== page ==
FRIDAY, Aug. 30, 2019 (HealthDay News) — There have been confirmed and probable mumps cases reported among adult migrants detained in facilities, according to research published in the Aug. 30 issue of the U.S. Centers for Disease Control and Prevention Morbidity and Mortality Weekly Report.
Jessica Leung, M.P.H., from the CDC in Atlanta, and colleagues discussed mumps control in detention facilities following an outbreak of mumps, starting with reports on Oct. 12, 2018, of five confirmed cases of mumps among migrants who had been transferred between detention facilities.
The researchers identified 898 confirmed and probable mumps cases in adult migrants detained in 57 facilities during Sept. 1, 2018, to Aug. 22, 2019; in addition, 33 cases were reported among staff members. Of the cases, 44 percent were reported from facilities that house U.S. Immigration and Customs Enforcement (ICE) detainees in Texas. Most of the patients (84 percent) were exposed while in custody of ICE or another U.S. agency, while 5 percent were exposed before apprehension; the custody status at the time of exposure was unknown for 11 percent. Genotype G, the most common genotype detected in the United States since 2006, was identified in sequencing of isolates from 70 patients. More than 25,000 doses of measles-mumps-rubella vaccine were provided in response to the outbreak.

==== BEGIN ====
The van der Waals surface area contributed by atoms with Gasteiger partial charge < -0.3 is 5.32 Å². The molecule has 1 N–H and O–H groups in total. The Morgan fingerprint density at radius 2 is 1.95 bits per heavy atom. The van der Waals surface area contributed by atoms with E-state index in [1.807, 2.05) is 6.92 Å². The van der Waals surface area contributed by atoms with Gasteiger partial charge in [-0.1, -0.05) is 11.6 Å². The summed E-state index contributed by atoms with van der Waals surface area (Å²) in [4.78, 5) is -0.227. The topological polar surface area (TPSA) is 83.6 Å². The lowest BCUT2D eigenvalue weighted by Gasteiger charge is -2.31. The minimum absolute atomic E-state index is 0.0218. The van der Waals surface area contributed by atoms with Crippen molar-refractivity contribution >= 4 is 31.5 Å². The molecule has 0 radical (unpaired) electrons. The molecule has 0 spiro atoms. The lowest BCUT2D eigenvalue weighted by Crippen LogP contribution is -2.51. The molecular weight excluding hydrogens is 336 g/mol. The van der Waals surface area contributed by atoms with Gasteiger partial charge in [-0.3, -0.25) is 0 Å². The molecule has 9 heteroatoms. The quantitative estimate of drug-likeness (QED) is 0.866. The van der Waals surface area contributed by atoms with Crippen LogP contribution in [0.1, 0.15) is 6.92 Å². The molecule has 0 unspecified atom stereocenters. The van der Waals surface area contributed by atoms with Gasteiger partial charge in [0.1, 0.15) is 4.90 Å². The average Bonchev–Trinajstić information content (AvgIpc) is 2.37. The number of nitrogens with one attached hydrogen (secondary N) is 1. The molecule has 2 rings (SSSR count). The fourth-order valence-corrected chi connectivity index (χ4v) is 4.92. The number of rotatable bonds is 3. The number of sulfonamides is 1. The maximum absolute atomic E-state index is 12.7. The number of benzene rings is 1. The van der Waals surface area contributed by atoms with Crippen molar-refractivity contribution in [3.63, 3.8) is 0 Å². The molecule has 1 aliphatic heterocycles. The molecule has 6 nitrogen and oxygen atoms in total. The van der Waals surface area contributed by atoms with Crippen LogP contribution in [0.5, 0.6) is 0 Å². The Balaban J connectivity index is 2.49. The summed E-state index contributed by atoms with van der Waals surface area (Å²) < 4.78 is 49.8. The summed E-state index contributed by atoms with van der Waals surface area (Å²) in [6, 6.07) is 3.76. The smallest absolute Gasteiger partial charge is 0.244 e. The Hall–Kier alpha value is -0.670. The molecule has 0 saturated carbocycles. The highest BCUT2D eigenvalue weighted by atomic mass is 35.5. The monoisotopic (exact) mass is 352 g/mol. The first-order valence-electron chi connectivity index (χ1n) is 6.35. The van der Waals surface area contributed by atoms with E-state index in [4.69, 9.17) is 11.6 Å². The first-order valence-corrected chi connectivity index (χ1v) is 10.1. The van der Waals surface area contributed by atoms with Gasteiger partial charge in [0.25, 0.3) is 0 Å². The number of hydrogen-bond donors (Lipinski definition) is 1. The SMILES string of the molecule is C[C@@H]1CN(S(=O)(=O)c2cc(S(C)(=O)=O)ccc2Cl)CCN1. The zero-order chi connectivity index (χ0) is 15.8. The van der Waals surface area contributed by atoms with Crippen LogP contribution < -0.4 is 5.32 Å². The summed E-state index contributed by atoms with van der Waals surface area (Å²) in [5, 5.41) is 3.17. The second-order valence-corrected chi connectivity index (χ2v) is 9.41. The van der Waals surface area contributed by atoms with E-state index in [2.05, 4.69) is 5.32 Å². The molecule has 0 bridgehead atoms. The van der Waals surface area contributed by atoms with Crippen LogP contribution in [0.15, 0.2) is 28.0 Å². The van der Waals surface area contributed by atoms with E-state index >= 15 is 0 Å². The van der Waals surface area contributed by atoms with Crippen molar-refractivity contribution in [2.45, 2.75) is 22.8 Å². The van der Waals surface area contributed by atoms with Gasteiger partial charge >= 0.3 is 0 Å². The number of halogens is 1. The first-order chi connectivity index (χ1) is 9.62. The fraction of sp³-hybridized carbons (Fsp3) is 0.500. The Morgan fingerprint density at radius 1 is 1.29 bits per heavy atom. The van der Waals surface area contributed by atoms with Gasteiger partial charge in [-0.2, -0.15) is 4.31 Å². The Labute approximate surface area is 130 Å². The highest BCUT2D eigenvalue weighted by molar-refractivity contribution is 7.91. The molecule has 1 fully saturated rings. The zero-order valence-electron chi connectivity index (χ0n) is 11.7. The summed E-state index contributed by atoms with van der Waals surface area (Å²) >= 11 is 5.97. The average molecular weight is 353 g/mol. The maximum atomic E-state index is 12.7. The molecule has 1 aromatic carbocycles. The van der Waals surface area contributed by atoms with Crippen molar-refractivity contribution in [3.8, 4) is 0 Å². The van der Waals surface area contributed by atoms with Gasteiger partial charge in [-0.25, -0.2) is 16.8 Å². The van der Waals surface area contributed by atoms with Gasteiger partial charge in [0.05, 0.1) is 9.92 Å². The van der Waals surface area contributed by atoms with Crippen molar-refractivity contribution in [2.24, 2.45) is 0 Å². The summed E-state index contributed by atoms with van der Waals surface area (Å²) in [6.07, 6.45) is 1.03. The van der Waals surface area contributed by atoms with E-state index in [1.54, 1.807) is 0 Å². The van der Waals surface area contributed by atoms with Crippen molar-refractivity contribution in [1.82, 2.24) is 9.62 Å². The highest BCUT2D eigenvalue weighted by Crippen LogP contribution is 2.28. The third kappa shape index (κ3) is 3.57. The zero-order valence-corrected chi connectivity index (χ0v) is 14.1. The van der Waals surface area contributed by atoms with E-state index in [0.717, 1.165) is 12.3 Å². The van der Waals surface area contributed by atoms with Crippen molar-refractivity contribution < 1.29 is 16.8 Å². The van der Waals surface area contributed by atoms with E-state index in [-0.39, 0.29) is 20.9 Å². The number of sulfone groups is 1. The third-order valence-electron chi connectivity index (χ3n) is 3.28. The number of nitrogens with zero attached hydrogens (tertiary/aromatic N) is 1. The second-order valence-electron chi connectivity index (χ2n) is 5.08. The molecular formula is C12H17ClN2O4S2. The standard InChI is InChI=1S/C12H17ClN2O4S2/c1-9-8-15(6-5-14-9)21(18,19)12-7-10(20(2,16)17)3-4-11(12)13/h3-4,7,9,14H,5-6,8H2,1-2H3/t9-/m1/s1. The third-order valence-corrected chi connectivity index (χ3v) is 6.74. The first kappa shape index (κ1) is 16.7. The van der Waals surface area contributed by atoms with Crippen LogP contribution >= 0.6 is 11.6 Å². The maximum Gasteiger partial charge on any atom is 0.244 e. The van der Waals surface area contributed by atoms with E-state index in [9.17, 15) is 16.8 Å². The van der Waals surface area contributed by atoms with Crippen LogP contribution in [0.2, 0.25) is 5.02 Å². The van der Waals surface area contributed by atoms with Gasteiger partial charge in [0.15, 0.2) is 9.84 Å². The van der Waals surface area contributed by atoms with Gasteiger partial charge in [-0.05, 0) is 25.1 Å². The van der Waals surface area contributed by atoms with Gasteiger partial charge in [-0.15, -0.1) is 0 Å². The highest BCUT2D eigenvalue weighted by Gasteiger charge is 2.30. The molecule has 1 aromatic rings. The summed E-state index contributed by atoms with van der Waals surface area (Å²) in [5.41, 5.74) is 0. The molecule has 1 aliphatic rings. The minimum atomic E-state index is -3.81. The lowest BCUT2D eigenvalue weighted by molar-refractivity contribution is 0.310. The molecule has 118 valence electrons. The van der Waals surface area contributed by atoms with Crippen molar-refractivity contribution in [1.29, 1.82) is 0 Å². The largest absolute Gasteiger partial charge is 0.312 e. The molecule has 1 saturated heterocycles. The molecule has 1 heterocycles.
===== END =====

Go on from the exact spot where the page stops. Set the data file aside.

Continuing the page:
“As of August 22, 2019, mumps outbreaks are ongoing in 15 facilities in seven states, and new introductions into detention facilities through detainees who are transferred or exposed before being taken into custody continue to occur,” the authors write.
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